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For the Russell 2000 benchmark, leaving out the unprofitable companies means setting aside what for the past year has amounted to more than one third of the market value of the small-cap index, according to an analysis from Jefferies looking at earnings over the previous 12 months....
....Yet, other analysts say it’s misleading to present a valuation metric that omits such a substantial share of the Russell 2000. Investors who own the stocks in the index aren’t weeding out the hefty portion without earnings.
“You’re taking out like six, seven hundred companies from your calculation,” Steven DeSanctis, small- and midcap strategist at Jefferies. “If you took out all the Cs and Ds that I got in high school, I was a solid B-plus student.”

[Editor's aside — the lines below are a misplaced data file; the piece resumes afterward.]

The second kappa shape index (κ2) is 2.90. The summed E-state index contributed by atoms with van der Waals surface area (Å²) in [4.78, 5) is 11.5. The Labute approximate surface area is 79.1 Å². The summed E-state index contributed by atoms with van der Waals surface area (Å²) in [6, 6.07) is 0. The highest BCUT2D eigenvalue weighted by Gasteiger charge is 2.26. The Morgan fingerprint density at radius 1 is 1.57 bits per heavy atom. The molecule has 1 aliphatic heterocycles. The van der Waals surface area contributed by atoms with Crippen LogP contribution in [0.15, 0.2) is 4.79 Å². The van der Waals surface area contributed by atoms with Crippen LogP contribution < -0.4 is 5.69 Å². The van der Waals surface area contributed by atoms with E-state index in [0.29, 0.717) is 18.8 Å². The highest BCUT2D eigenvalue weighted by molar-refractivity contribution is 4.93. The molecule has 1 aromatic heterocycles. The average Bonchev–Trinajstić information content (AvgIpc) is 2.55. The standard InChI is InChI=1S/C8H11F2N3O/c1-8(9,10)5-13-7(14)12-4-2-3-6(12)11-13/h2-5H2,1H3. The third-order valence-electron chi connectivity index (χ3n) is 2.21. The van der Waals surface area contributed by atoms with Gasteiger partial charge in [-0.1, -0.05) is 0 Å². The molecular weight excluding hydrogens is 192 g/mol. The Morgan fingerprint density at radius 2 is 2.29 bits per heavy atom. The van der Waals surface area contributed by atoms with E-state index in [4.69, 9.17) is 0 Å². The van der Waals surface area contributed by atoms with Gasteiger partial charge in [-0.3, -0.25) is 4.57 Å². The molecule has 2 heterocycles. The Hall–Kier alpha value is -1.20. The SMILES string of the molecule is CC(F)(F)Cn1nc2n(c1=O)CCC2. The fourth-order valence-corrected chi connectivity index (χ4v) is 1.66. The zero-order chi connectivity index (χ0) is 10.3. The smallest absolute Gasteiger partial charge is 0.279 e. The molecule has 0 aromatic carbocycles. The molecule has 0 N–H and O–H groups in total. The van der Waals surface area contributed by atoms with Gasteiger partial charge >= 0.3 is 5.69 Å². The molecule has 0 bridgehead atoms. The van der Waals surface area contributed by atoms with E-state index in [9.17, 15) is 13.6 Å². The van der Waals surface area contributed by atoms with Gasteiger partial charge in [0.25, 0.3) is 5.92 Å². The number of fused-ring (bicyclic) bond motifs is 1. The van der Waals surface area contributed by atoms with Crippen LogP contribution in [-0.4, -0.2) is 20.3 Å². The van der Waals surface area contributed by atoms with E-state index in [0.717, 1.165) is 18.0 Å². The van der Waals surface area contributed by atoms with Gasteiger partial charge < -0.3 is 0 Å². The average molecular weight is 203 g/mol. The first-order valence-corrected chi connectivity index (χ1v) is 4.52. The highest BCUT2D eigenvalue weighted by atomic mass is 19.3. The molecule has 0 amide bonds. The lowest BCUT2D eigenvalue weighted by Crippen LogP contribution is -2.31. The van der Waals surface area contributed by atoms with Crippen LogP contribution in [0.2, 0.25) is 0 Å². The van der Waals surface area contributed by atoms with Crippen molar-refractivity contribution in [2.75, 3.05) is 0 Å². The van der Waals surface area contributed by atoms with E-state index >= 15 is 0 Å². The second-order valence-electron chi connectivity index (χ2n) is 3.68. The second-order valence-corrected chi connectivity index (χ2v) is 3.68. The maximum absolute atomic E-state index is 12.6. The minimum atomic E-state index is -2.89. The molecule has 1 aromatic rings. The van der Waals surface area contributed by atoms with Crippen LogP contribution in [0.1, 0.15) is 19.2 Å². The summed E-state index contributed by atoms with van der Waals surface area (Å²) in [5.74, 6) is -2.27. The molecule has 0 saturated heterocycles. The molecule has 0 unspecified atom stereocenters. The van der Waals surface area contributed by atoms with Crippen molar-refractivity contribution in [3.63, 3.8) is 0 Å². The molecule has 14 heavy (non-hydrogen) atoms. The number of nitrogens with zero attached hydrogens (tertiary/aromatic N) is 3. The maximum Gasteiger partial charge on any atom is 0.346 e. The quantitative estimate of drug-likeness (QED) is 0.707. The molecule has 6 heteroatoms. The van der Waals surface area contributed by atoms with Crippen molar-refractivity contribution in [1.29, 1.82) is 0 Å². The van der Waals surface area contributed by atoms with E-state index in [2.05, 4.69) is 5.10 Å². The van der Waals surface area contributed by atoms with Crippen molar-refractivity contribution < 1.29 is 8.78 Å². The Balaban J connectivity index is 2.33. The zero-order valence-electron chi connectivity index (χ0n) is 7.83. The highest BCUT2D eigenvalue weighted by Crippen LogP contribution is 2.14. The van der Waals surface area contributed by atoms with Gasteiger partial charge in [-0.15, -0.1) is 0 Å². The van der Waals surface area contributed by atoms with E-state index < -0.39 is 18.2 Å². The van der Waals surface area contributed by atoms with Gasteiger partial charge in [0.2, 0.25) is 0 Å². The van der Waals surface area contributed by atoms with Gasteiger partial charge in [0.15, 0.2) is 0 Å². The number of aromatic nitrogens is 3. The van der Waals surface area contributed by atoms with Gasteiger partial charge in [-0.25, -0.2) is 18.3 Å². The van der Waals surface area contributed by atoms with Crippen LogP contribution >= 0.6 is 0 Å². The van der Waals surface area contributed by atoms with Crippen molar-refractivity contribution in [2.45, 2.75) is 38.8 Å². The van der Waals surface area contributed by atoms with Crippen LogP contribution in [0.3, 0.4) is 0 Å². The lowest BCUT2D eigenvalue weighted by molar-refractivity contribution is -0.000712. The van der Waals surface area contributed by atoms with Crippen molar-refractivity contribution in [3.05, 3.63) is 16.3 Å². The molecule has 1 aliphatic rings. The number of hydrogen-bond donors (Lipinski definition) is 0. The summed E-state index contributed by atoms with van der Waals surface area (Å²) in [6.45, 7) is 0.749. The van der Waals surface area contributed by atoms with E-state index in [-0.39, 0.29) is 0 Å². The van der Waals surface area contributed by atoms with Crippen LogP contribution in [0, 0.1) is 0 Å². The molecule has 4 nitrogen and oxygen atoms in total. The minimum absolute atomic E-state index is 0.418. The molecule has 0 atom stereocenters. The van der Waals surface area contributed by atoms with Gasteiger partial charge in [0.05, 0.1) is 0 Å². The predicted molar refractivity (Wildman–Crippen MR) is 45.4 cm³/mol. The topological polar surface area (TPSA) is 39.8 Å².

Metrics that include negative earnings show the Russell 2000 went from trading at 27 times its past 12 months of earnings at the end of March 2020 to trading at 238 times earnings one year later, according to data from index provider FTSE Russell. That multiple fell by nearly half over the following month, and as of July was down to about 70.
With loss-making companies removed, the Russell 2000’s price-to-earnings multiple was both lower and less volatile: about 14 in March 2020, up to nearly 25 in March 2021 and then down to 19 at the end of July.